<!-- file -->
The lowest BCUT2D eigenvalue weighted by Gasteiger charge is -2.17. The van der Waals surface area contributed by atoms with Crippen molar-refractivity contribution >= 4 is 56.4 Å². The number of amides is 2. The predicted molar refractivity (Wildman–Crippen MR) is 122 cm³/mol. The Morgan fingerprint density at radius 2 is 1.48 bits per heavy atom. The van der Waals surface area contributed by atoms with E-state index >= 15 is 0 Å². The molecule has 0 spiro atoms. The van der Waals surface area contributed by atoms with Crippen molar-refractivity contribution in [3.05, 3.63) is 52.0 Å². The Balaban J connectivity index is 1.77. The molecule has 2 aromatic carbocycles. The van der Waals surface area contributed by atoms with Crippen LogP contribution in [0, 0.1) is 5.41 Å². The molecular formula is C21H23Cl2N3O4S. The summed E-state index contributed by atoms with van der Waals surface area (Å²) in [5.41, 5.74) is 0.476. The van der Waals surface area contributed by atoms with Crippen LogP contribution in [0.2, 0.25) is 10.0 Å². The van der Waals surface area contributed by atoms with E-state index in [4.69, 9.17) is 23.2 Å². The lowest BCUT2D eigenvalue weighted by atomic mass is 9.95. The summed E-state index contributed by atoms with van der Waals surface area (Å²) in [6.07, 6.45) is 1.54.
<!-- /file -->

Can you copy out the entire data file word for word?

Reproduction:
The lowest BCUT2D eigenvalue weighted by Gasteiger charge is -2.17. The van der Waals surface area contributed by atoms with Crippen molar-refractivity contribution >= 4 is 56.4 Å². The number of amides is 2. The predicted molar refractivity (Wildman–Crippen MR) is 122 cm³/mol. The Morgan fingerprint density at radius 2 is 1.48 bits per heavy atom. The van der Waals surface area contributed by atoms with E-state index >= 15 is 0 Å². The molecule has 0 spiro atoms. The van der Waals surface area contributed by atoms with Crippen molar-refractivity contribution in [3.05, 3.63) is 52.0 Å². The Balaban J connectivity index is 1.77. The molecule has 2 aromatic carbocycles. The van der Waals surface area contributed by atoms with Crippen LogP contribution in [0, 0.1) is 5.41 Å². The molecular formula is C21H23Cl2N3O4S. The summed E-state index contributed by atoms with van der Waals surface area (Å²) in [5.41, 5.74) is 0.476. The van der Waals surface area contributed by atoms with Crippen LogP contribution in [0.2, 0.25) is 10.0 Å². The van der Waals surface area contributed by atoms with E-state index in [4.69, 9.17) is 23.2 Å². The lowest BCUT2D eigenvalue weighted by atomic mass is 9.95. The summed E-state index contributed by atoms with van der Waals surface area (Å²) in [6.07, 6.45) is 1.54.